Undue Influence In Wills Cases In Arkansas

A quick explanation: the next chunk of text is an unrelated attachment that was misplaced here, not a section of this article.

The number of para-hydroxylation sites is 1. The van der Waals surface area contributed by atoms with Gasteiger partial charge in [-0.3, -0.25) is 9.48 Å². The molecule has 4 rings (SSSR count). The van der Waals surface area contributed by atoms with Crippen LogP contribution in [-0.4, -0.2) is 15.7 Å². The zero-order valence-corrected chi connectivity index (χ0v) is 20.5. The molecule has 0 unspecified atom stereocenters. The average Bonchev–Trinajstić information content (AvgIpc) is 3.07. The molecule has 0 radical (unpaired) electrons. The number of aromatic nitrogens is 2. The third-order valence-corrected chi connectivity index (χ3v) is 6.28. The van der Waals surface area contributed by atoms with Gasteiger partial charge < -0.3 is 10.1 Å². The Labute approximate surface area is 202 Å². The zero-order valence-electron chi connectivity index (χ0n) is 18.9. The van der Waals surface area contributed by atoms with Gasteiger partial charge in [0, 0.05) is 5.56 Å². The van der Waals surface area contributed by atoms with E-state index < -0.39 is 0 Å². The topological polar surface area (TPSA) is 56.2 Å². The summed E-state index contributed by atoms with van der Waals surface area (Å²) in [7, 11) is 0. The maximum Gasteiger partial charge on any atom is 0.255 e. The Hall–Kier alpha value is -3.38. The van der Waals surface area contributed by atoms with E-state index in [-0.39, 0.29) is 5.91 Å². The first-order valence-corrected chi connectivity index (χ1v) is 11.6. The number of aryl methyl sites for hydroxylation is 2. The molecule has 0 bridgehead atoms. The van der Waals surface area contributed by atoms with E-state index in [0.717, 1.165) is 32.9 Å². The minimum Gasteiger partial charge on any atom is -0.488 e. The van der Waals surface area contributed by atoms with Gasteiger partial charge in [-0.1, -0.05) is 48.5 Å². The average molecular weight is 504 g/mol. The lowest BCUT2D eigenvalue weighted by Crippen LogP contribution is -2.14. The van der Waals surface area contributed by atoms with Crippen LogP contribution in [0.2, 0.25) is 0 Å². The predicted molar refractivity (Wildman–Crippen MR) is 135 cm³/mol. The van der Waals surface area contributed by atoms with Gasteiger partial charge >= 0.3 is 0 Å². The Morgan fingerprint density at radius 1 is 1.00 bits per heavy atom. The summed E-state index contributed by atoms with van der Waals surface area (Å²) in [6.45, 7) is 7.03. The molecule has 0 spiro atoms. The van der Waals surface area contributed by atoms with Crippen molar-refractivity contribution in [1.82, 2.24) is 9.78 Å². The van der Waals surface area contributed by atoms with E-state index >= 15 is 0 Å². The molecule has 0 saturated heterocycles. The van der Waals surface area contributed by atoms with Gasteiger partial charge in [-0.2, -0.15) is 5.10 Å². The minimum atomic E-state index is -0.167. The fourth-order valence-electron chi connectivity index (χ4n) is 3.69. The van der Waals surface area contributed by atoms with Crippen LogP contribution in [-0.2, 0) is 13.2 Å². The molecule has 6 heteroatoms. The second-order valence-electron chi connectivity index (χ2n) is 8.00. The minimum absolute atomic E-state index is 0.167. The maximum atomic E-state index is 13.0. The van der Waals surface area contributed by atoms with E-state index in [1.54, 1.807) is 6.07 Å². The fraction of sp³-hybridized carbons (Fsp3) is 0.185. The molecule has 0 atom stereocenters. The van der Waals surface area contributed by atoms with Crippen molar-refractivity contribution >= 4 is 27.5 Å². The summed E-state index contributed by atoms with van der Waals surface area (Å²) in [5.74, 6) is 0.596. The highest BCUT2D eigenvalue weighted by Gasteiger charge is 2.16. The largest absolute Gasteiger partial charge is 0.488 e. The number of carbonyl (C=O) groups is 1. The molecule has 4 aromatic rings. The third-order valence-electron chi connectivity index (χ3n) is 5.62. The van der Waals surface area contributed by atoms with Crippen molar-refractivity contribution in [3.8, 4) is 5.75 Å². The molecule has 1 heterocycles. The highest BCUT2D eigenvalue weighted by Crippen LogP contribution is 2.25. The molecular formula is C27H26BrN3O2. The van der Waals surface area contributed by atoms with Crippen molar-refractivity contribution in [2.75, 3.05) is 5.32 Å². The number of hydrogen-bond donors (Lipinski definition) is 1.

In order to void a will, undue influence must be directed toward procuring a will in favor of particular parties. In re Estate of Davidson, supra; Rose v. Dunn, supra. However, a beneficiary of a will does not exercise undue influence over the testator merely because the beneficiary influenced him in the ordinary affairs of life or because the beneficiary was in a confidential relationship with the testator when he executed his will. See Gross v. Young, 242 Ark. 604, 611, 414 S.W.2d 624, 628 (1967) (quoting Boggianna v. Anderson, 78 Ark. 420, 94 S.W. 51 (1906)). Accord In re Estate of Davidson, supra; Reddoch v. Blair, 285 Ark. 446, 688 S.W.2d 286 (1985); Hodges v. Cannon, supra. : Reddoch v. Blair, supra; Rosenbaum v. Cahn, 234 Ark. 290, 351 S.W.2d 857 (1961). In addition, a testator's decision to favor a person with whom he had developed a close and affectionate relationship is not, of itself, proof that the favored beneficiary procured the will by undue influence. See Reddoch v. Blair, supra; Abel v. Dickinson, supra.